On Thursday, Adm. Brett Giroir, an assistant secretary for health at the U.S. Department of Health and Human Services, said that the rate of deaths from the coronavirus in the United States should begin to fall in the “next couple of weeks.”
The seven-day rolling average of coronavirus infections is beginning to drop, and U.S. health officials predict hospitalizations will go down next week and mortality rates will follow in about two weeks, he said during a press briefing with reporters.
Giroir’s prediction differs from forecasts at the Centers for Disease Control and Prevention. National and state-level forecasts suggest that the number of new deaths in the U.S. over the next four weeks will likely exceed the number reported over the previous four weeks, according to the CDC.
“Nobody’s letting up their foot from the gas,” he added. “If we throw caution to the wind, go back to the bars, this will all go into reverse.”
Texas Gov. Greg Abbott told CNBC Friday that the state has not yet “conquered” the coronavirus and it’s “going to take a little while” to eliminate, although the state has made some strides. State officials and funeral home directors are ordering extra body bags and refrigerated trucks as they prepare for an increase in deaths from Covid-19, which has already killed at least 4,717 people in the state.
“I feel like we have reached a plateau where we’ve contained the exponential growth of Covid at this particular time, but we have a lot more work to do in the coming weeks,” Abbott said. “We don’t have Covid conquered right now.”
Zoe looks for a little handout from diners on Grant Street in a makeshift outdoor dining area bounded by steel barricades in San Francisco, Calif., on Tuesday, June 16, 2020.
Carlos Avila Gonzalez | The San Francisco Chronicle via Getty Images
San Francisco Mayor London Breed announced Friday that the city will pause its reopening plan “indefinitely” and will close indoor malls and non-essential offices as the coronavirus continues to spread throughout the state.
Breed said that San Francisco County has been added to California’s “monitoring list,” which may add additional state-mandated restrictions and closures if the county stays on the list for three consecutive days.
On Monday, Gov. Gavin Newsom ordered counties on the list, which represented 80% of the state’s population, to close indoor operations for fitness centers, worship services, personal care services, malls, offices, hair salons and barbershops.
“If the state adds more restrictions, we will of course follow them. And if conditions in our city don’t improve, we can also choose to close additional businesses and activities as well,” Breed said.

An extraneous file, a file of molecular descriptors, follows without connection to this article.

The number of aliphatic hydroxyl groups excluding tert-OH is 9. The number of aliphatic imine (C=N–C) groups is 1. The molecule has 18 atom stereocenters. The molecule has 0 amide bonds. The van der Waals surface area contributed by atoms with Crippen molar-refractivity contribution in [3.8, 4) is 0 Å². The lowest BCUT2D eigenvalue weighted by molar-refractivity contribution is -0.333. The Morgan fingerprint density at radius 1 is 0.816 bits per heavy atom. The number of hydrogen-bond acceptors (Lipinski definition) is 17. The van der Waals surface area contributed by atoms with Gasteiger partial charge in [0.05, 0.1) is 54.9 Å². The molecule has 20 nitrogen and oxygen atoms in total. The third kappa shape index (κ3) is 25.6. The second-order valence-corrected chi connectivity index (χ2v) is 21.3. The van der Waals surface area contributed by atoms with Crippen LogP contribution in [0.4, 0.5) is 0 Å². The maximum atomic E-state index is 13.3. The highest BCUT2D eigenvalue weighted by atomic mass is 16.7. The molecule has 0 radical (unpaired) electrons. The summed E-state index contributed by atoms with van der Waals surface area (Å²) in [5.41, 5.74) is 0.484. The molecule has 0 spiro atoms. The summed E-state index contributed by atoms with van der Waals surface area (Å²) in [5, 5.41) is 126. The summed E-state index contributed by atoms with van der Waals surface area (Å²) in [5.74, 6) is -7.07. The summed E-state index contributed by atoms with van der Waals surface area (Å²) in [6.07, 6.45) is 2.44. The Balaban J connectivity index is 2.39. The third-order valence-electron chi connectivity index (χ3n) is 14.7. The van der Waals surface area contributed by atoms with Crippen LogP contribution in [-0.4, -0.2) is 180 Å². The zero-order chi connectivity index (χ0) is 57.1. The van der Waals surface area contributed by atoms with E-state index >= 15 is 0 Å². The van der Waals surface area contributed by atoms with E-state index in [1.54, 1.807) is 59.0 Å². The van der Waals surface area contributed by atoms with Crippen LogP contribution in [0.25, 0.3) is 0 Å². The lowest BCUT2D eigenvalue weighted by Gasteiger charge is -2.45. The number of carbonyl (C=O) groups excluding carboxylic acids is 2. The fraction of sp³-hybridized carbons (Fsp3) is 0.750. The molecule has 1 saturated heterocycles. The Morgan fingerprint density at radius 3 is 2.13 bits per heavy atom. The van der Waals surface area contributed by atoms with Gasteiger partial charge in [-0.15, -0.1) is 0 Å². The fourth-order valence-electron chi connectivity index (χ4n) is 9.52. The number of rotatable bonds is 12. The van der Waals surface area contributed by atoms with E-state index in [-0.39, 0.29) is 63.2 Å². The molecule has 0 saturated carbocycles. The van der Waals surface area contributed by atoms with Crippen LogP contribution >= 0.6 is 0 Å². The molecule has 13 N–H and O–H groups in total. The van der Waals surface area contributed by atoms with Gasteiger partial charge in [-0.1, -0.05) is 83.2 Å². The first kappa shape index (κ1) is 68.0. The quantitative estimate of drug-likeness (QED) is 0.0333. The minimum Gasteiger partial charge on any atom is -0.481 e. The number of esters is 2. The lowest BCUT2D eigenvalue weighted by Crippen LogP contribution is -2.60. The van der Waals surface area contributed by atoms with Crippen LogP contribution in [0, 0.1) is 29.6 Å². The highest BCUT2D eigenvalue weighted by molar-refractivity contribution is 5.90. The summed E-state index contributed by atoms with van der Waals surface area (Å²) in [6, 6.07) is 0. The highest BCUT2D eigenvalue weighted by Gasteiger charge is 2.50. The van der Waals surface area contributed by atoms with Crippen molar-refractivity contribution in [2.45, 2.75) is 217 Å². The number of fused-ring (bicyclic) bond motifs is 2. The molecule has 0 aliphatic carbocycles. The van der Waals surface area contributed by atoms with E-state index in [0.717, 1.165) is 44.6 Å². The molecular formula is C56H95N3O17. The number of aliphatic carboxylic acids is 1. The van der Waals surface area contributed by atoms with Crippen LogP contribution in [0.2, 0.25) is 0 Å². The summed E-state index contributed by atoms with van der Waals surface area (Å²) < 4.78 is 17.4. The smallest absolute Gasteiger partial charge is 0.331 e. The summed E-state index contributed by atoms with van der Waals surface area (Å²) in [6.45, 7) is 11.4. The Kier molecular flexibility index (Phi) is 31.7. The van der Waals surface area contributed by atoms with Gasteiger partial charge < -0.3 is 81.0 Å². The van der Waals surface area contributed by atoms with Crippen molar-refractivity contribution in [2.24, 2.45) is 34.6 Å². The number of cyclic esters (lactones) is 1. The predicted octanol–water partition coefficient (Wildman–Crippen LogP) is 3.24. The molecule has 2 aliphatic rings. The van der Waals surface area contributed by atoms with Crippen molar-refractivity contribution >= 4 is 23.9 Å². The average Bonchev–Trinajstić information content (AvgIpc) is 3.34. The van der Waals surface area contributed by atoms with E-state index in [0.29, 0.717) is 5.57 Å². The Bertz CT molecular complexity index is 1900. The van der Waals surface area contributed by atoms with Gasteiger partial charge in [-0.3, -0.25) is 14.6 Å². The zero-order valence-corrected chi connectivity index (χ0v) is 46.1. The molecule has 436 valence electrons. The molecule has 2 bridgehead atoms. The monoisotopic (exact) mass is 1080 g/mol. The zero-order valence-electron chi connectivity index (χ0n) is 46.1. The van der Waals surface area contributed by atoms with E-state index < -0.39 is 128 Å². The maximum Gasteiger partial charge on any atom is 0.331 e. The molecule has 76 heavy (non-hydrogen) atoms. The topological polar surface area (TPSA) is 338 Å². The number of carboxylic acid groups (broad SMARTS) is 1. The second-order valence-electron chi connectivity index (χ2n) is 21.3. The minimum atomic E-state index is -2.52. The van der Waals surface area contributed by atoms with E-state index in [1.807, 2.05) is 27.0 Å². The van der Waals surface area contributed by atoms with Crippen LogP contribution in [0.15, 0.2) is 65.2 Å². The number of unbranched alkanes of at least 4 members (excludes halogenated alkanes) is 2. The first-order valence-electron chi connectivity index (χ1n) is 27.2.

The city had a low of 26 people hospitalized with Covid-19 in mid-June, down from a high of more than 90 people in April, Breed said. There are now 80 people in the city hospitalized with the coronavirus, she said.
“What I’m afraid of is the complacency,” Breed said during a press conference. “People are tired of the virus, but the virus is not tired of us.”
This is a developing story. Please check back later for updates.
Johnson & Johnson products on a shelf in a store in New York.
Lucas Jackson | Reuters
Johnson & Johnson’s second-quarter profit slid 35% from the same time last year as the coronavirus pandemic forced hospitals to postpone elective surgeries, hitting the company’s medical device business hard.
J&J earned $3.63 billion, or $1.36 per share, during the three months ended June 30, a 34.6% drop from $5.6 billion a year earlier as sales in its medical device unit fell, the company said Thursday. The decline in its medical device unit was partially offset by higher sales for its over-the-counter products such as Tylenol and its Listerine mouthwash.
Shares of J&J were less than 1% higher in premarket trading.
Overall, the company beat earnings expectations, reporting adjusted earnings of $1.67 per share, higher than the $1.49 per share expected. Revenue came in at $1.83 billion, higher than the $17.6 billion expected.
“Our second quarter results reflect the impact of COVID-19 and the enduring strength of our Pharmaceutical business, where we saw continued growth even in this environment,” J&J CEO Alex Gorsky said in a press release. “Thanks to the tireless work of our colleagues around the world and our broad range of capabilities, we continue to successfully navigate the external landscape, and we remain focused on advancing the development of a vaccine to help address this pandemic and save lives.”
This is a developing story. Please check back for updates.
Emergency Medical Technicians (EMT) lift a patient that was identified to have coronavirus disease (COVID-19) into an ambulance while wearing protective gear, as the outbreak of coronavirus disease (COVID-19) continues, in New York City, New York, U.S., March 26, 2020.
Stefan Jeremiah | Reuters
The United States reported 67,417 new cases of the coronavirus on Tuesday, setting yet another fresh record for new cases reported in a single day, according to data collected by Johns Hopkins University.